On your bikes, then

Photo: Sydney Cycleways/Facebook.

Sydney is becoming one of the most cycle-friendly cities in the world, which is a great thing – especially when healthy, Covid-safe, outdoor activities are much-needed, writes Rita Bratovich. 

Many large cities around the world are bike-friendly and Sydney is fast becoming one of the friendliest. 

As part of an intense infrastructure upgrade, the City of Sydney Council and other local councils have created many new, purpose-built bike paths that are both functional and scenic. 

Cycling has seen a resurgence in the last few years, concurrent with a growing interest in sustainable, economical transport; healthy habits; and the inherent Aussie love of the outdoors. 

The last few months, particularly, have seen bike sales boom, with people looking for Covid-safe activities they can do while enjoying fresh air. 

Cycling is also a terrific way to explore new territories that can’t be accessed by car or are impractical to do on foot. 

And while the City of Sydney has led the way, almost every part of Greater Sydney – and beyond – is now serviced by bike paths. 

Cyclists enjoying Bicentennial Park in the Sydney Olympic Park precinct. Photo: Sydney Olympic Park.

It’s not an expensive activity, either. You can pick up a standards-compliant helmet for under $50, and a basic bike for under $200 – even cheaper if you buy second-hand. 

Or you can hire a bike. There are bike rental places close to popular tracks, and many bike shops rent out bikes on an hourly basis. 

Don’t worry if the last bike you rode was your purple Malvern Star Dragster when you were 12 years old in the ’70s – you never forget. Hence the old adage “just like riding a bike”.

However, if you don’t feel confident or you’re a beginner, you can sign up for a refresher/learner course; again, many bike shops offer them. A number of local councils also regularly host free cycling workshops, so it’s worth keeping an eye out. 

The Sydney Park Cycling Centre in Erskineville runs free kids’ bike balance clinics every Saturday, aimed at kids aged three to eight. They also have an enclosed kids’ track that features hills, curves, bridges, tunnels and even ‘stop and go’ signals. 

Sydney Park itself has shared pedestrian/cycle paths that criss-cross the park and take travellers past marsh ponds and over hills with panoramic views. 

Centennial Park is one of Sydney’s oldest and most loved parks, and the go-to for easy cycling. It has a one-way road that circumnavigates the park and two that cut across the middle. The roads are clearly divided into car, bike, pedestrian, and horse paths. Cars are limited to a maximum speed of 30 kilometres-per-hour.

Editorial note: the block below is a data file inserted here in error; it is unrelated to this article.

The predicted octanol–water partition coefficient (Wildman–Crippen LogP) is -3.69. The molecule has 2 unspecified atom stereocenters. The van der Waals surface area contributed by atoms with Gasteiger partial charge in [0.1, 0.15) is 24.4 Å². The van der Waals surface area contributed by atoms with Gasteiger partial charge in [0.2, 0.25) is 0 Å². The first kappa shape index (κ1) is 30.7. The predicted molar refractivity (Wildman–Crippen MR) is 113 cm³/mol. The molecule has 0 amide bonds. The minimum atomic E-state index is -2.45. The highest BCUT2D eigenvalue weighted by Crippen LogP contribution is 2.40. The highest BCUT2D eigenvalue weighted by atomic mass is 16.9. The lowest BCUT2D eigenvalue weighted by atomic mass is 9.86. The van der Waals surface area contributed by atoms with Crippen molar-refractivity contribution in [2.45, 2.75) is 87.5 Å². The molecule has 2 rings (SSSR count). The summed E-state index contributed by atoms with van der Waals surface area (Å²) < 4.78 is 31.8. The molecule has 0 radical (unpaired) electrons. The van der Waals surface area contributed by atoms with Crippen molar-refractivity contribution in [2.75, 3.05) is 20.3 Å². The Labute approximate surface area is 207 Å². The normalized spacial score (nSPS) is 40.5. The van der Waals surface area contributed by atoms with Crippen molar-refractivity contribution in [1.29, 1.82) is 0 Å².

Cyclists in Centennial Park. Photo: Sydney Cycleways/Facebook.

The park features several duck-filled lakes, interesting relics and statues (including one of Charles Dickens), heritage buildings, several cafes/snack vans, lots of parking and a really lovely vibe. It’s close to the city centre and you can get there with your bike via tram. 

Once a large industrial area, Homebush Bay was levelled, landscaped and completely made over for the Sydney 2000 Olympic Games. Olympic Park and the adjoining Bicentennial Park are absolute wonderlands to explore by bike. There are several suggested bike routes you can take, catering to all levels, and of varying duration. The area is rich in history, teeming with wildlife and, of course, there are lots of places to stop and ‘refuel’.

If you find, after a few rides, that you’ve caught the bug, why not join a BUG (Bicycle User Group)? These are recreational cycling clubs spread throughout the state and varying in their membership and activities. Some are for serious, lycra-clad, pack-riders. Others conduct regular sight-seeing tours. Most are about having fun, meeting people, and, of course, finding the perfect place to stop for coffee. 

Bicycle NSW is a brilliant resource for all cyclists in the state. It has a comprehensive contact list for BUGs, maps of routes and suggested rides, up-to-date information on regulations, and a heap of other beaut bike stuff. 

Annual membership is relatively cheap and will entitle you to discount membership for BUGs, various retail deals, limited legal advice and best of all, personal accident and public liability insurance (worth the price alone).

Okay, on your bikes! 

Rita Bratovich is the arts and entertainment editor of the Sydney Sentinel.